If you’re a resident of a small Texas city and in need of hurricane recovery funds, you’ll have to certify that you’re not boycotting Israel.
Dickinson, Texas, announced earlier this week that it was accepting applications for grants to help residents rebuild homes and businesses damaged by Hurricane Harvey, which took a particularly devastating toll on this Houston-area town of some 20,000 people. The application is mainly comprised of unremarkable legalities, with one notable exception: a clause stating that the applicant will not take part in a boycott of Israel for the duration of the grant.
In addition to being mystifying — what do home repairs in Texas have to do with a country more than 7,000 miles away? — this requirement is clearly unconstitutional. The First Amendment protects the right of Americans to participate in political boycotts, a right explicitly recognized by the Supreme Court in a case that concerned an NAACP-organized boycott to protest white supremacy in Port Gibson, Mississippi. And the government cannot force people to give up their peaceful political activity in order to be eligible for public benefits. Those kinds of ideological litmus test went out of vogue with the McCarthy-era loyalty oaths that the ACLU fought against in the 1950s and 1960s.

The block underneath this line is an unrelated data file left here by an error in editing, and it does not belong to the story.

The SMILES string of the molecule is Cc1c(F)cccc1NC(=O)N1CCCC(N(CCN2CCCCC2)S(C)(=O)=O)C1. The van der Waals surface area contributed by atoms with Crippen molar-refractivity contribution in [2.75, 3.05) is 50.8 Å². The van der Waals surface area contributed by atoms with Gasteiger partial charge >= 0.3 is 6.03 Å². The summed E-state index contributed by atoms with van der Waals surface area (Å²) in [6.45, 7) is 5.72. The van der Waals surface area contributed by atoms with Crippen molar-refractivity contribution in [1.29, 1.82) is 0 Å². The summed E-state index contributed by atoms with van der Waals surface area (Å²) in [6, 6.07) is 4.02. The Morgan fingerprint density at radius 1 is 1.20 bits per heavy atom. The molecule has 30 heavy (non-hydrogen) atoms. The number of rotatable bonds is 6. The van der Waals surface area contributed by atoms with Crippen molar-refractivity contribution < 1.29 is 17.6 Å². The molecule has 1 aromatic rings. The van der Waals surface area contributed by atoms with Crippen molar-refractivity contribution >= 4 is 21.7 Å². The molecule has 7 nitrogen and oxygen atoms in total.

The clause in Dickinson’s application seems to stem from a Texas state law passed earlier this year, which bans the state from contracting with entities that boycott Israeli companies or companies that do business in Israel or its settlements. Other cities are also enforcing the law. The city of Galveston has issued guidelines requiring contractors who bid for neighborhood projects to certify that they're not boycotting Israel, and it even requires contractors providing police uniforms to sign the certification. Austin and San Antonio have implemented similar requirements.
The ACLU filed a lawsuit earlier this month against a similar law in Kansas. In that lawsuit, we represent a math teacher who was asked to certify that she doesn’t boycott Israel in order to participate in a government program training other teachers throughout the state. She said she could not sign the form in good conscience because she adheres to a boycott call from her Mennonite church, and the state refused to contract with her.
The First Amendment was designed to prevent the power of the state from coming down against one side of an important political debate. Yet numerous state legislatures have passed laws to stamp out boycotts of Israel, and Congress is looking to pass a related federal bill that the ACLU vigorously opposes.
It’s deeply concerning that these efforts are now trickling down to the municipal level as well. We encourage anyone from Dickinson asked to sign such a statement, or any other Texans asked to sign these certifications, to contact the ACLU of Texas.